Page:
An American thrift shopper received a string of unexpected responses when she shared a picture of a newly acquired artwork to a valuation site on Facebook.
Many swooned at the ornate frame, but others focused on a particular detail of the painting. While the green-hued image initially appears to depict a field of trees, others looked deeper and saw something darker.
Beginning by staring at a small dark bird at the centre left of the painting and then drawing their field of view outwards many saw a hidden detail.
“Do you see a skull?,” one person immediately wrote.
This comment set off a string of colourful responses: “Yes, now I can’t unsee it.” “I don’t see a skull, but I do see a bird," someone else said.
Others took a lighter tone, with one person writing” I see a kitten”. But the majority of comments saw death. “I see a ghost around a little bird.” “Looks like a painting that would be in The Ring.”
Are skulls often hidden in artwork?
It’s not unusual for artists to hide symbols of death in artwork. The Ambassadors by Hans Holbein the Younger is one famous example, as it has a distorted skull at the bottom of that work with an anamorphic perspective.
Only when the viewer approaches the work at the right angle do they see it in correct proportions. Some art critics have hypothesised that it was originally supposed to be viewed while walking up a staircase, as this could have put the passerby at the correct positive to view it.
When The Ambassadors was painted in 1533, skulls were a common feature in artwork. Known as memento mori, they are an artistic trope used to remind viewers of the inevitability of death.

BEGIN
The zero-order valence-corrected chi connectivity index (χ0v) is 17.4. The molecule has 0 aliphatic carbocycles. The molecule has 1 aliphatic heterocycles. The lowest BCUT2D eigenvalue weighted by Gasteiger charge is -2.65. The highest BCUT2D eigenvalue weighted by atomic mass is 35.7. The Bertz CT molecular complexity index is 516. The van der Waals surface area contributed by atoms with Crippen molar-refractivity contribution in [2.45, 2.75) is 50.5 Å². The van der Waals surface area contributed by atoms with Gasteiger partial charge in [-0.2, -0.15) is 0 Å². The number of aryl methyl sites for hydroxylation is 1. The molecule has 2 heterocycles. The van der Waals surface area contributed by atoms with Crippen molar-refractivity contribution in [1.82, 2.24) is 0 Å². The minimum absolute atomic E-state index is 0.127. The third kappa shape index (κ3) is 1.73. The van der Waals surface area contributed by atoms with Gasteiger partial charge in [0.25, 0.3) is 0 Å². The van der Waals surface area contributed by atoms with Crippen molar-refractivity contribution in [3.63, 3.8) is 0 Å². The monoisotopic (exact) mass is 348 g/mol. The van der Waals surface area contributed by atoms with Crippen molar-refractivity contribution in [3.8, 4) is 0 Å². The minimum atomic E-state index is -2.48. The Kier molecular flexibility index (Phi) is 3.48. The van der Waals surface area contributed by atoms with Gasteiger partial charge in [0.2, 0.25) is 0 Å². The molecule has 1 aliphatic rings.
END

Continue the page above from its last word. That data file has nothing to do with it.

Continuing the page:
Is there really a skull hidden in the painting?
While some skulls are hidden with purpose, humans also often see representations in paintings that were not intended.
Observing specific images in a random or ambiguous pattern is known as pareidolia. Faces are the most common thing viewers see when looking at inanimate objects. They are often seen in houses, trees and power points. The image of Jesus was also famously seen burnt into a piece of toast.
Pareidolia is likely what Facebook users were experiencing when they responded to the thrift store purchase. One respondent correctly identified it as a print of a famous work The Home of the Heron by George Inness which hangs in Art Institute Chicago.
“The painting is characteristic of his late work, with loosely rendered detail and dim objects that seem bathed in an almost incandescent glow,” is how the AIC describes the painting.
“The picture’s blurred outlines, broad handling, and delicate, subtle tonalities, as well as the solitary presence of the heron, masterfully evoke nature’s stillness and mystery.”
While a faint outline of the skull can be seen in the original, it’s much more prominent in the discoloured original. Searches of the painting’s expert criticism did not produce any mentions of a skull, and it remains unclear whether the artist intended to include one.
Do you have a story tip? Email: firstname.lastname@example.org